Saying “I Do” to Joint Finances
by Andrea Kornstein
After approximately 1,579 first dates, you found the love of your life and finally got engaged. You then proceeded to have a shameful number of arguments about the merits of the napkins selected for your wedding reception. And, of course, you and your betrothed lost countless hours to begging your mother-in-law to not wear white on the big day. But now you feel like you’re facing the biggest relationship challenge yet: combining your finances after marriage.
Your concern is wholly understandable. Studies have shown that financial arguments and stresses can lead to deep dissatisfaction with your spouse and even divorce. Thankfully, it’s possible to avoid this cruel fate. Juggling budgets and joint finances can be (relatively) easy if you approach the subject in a calm, clear-headed manner. Here are some steps you can take to facilitate your transition:
You’d be surprised to learn how many couples don’t broach the topic of finances until well after their vows have been said. However, when combining your finances after marriage, it’s critical to sit down and have a frank, judgement-free conversation. Be upfront regarding the economic hiccups in your life. Tell your partner about any personal debt you’ve accrued, loans you’ve taken out, or poor investment decisions you’ve made. Conversely, you should also alert them to any and all assets you hold. It might be hard but you can’t start a fresh chapter if you’re harboring financial secrets or shame.
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According to a TD Bank survey, one third of married couples admit to arguing about money at least once a month. This can be attributed to the fact that each spouse likely has their own expectation for how money should be handled. However, joint finances work best when everyone is on the same page. Beyond discussing your own financial health, spouses must talk about their expectations and spending habits. Some people love dining out multiple times a week. Others prefer indulging on special occasions only. Similarly, one half of the couple might be happy spending $500 a month on golf outings or singing lessons whereas the other person is all about saving.
Of course, there isn’t a singular “right way” to live (as long as it’s not well above your means). Frugality and pampering can both have their place. You and your loved one simply need to agree on what’s right for your new family. Just keep in mind that, if you’re truly committed to combining your finances after marriage, you’ll both likely have to make some compromises.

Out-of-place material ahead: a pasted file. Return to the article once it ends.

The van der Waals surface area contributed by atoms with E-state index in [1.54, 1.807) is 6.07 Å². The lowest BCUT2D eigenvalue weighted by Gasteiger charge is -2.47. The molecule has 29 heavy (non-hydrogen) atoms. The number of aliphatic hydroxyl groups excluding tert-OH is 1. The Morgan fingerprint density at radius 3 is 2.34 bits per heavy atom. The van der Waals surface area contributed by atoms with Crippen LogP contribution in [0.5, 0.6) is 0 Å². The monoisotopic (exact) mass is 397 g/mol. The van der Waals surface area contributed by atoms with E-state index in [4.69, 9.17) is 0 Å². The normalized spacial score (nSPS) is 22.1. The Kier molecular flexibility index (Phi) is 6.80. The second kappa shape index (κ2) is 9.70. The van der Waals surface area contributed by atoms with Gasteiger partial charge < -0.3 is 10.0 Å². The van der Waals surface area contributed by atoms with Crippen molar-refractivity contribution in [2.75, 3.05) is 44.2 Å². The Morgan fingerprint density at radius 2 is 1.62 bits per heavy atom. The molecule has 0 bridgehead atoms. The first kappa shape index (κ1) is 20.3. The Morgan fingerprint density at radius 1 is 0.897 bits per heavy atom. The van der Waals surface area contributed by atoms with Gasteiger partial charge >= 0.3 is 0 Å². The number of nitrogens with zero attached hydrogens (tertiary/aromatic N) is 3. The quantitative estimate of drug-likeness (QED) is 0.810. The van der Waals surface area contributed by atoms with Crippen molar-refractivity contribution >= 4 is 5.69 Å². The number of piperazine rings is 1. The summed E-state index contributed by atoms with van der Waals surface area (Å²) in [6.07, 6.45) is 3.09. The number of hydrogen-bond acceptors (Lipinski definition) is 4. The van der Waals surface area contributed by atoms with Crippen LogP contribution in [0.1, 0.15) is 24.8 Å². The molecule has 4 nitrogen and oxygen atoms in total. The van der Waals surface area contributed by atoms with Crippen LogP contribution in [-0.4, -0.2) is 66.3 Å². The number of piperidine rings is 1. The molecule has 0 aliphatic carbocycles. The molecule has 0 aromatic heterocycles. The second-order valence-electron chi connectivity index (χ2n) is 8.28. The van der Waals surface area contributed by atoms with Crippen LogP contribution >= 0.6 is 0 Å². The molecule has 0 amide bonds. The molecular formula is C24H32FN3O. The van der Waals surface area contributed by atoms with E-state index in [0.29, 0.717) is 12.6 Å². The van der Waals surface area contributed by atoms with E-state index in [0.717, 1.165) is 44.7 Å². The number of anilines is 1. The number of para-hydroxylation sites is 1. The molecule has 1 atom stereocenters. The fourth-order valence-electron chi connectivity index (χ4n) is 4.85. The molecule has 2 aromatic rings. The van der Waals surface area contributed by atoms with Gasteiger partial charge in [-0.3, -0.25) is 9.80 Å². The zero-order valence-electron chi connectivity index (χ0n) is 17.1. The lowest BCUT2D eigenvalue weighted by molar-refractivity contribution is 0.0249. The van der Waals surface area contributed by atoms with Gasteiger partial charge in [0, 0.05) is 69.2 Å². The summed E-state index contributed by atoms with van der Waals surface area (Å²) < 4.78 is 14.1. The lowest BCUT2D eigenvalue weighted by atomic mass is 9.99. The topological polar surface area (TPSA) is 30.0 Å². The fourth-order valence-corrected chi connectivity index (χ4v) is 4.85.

Additionally, talk about how much you each should be contributing to household expenses. For example…
Answering these questions now will help prevent future arguments.
If you’re invested in combining your finances after marriage, you will likely want to open a joint account. We recognize that this very notion can cause unease in some people. Nevertheless, it’s the simplest way to merge your money. And you don’t necessarily have to go all in! While some couples decide to combine everything, others prefer to maintain both shared and personal accounts.
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Often in those scenarios, the money contributed to the joint account is used for household expenses, common bills, and shared outings or goals. The funds in the individual accounts goes toward personal wants and desires. This allows couples to join forces yet still retain a modicum of financial independence. Spouses are less likely to get angry if someone uses their own money to splurge on a fancy new shirt. And, perhaps more importantly, joint finances allow for more transparency.
Once you open up a joint account, you will probably need to update your paperwork. For example, you may have to contact your HR or accounting department to let them know your direct deposit needs to be re-routed to this new account. Moreover, you’ll likely need to change the beneficiaries on any insurance policy you hold (assuming you want your spouse to be the person who receives the money). And don’t forget to move or readjust any recurring, automatic debits you had previously set — especially if they are for shared expenses.
When combining finances after marriage, it’s great to have an initial discussion where you establish steps and ground rules. But it’s also critical that the conversation continues. After all, your earnings, expenses and priorities can change. You and your partner should keep each other abreast of any new spending habits or bills you might be anticipating. And you should regularly take time to reassess contributions to emergency funds, retirement accounts and other financial goals.
Combining finances after marriage doesn’t need to be a daunting or dreaded exercise. As long as you and your spouse communicate openly and honestly with each other, it can actually go smoothly. And who knows, it may even strengthen your partnership.
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